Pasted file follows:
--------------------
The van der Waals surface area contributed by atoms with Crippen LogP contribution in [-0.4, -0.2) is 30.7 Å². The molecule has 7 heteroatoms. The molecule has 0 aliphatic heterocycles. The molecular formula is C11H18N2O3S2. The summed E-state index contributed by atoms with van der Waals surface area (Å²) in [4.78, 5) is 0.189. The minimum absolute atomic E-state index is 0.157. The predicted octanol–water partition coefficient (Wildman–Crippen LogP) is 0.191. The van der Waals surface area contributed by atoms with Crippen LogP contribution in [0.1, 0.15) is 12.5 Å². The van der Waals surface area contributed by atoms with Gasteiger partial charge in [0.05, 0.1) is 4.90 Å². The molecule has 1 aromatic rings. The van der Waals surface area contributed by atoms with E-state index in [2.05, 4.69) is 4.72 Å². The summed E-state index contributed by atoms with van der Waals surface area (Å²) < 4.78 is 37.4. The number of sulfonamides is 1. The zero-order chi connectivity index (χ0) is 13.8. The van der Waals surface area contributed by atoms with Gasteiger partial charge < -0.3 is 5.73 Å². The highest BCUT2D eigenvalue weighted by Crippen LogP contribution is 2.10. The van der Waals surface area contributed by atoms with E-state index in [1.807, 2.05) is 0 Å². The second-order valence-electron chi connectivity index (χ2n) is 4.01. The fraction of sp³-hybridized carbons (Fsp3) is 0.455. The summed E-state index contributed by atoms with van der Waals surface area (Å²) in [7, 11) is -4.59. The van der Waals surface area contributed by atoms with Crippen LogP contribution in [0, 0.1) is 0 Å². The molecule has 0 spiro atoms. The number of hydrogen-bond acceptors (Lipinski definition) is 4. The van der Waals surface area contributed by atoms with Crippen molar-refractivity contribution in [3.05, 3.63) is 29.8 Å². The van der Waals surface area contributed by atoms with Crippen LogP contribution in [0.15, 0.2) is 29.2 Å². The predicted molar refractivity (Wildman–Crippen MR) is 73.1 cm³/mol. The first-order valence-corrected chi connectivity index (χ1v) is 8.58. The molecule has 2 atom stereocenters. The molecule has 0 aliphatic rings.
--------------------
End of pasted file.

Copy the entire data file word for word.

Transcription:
The van der Waals surface area contributed by atoms with Crippen LogP contribution in [-0.4, -0.2) is 30.7 Å². The molecule has 7 heteroatoms. The molecule has 0 aliphatic heterocycles. The molecular formula is C11H18N2O3S2. The summed E-state index contributed by atoms with van der Waals surface area (Å²) in [4.78, 5) is 0.189. The minimum absolute atomic E-state index is 0.157. The predicted octanol–water partition coefficient (Wildman–Crippen LogP) is 0.191. The van der Waals surface area contributed by atoms with Crippen LogP contribution in [0.1, 0.15) is 12.5 Å². The van der Waals surface area contributed by atoms with Gasteiger partial charge in [0.05, 0.1) is 4.90 Å². The molecule has 1 aromatic rings. The van der Waals surface area contributed by atoms with E-state index in [2.05, 4.69) is 4.72 Å². The summed E-state index contributed by atoms with van der Waals surface area (Å²) < 4.78 is 37.4. The number of sulfonamides is 1. The zero-order chi connectivity index (χ0) is 13.8. The van der Waals surface area contributed by atoms with Gasteiger partial charge < -0.3 is 5.73 Å². The highest BCUT2D eigenvalue weighted by Crippen LogP contribution is 2.10. The van der Waals surface area contributed by atoms with E-state index in [1.807, 2.05) is 0 Å². The second-order valence-electron chi connectivity index (χ2n) is 4.01. The fraction of sp³-hybridized carbons (Fsp3) is 0.455. The summed E-state index contributed by atoms with van der Waals surface area (Å²) in [7, 11) is -4.59. The van der Waals surface area contributed by atoms with Crippen LogP contribution in [0, 0.1) is 0 Å². The molecule has 0 spiro atoms. The number of hydrogen-bond acceptors (Lipinski definition) is 4. The van der Waals surface area contributed by atoms with Crippen molar-refractivity contribution in [3.05, 3.63) is 29.8 Å². The van der Waals surface area contributed by atoms with Crippen LogP contribution in [0.15, 0.2) is 29.2 Å². The predicted molar refractivity (Wildman–Crippen MR) is 73.1 cm³/mol. The first-order valence-corrected chi connectivity index (χ1v) is 8.58. The molecule has 2 atom stereocenters. The molecule has 0 aliphatic rings.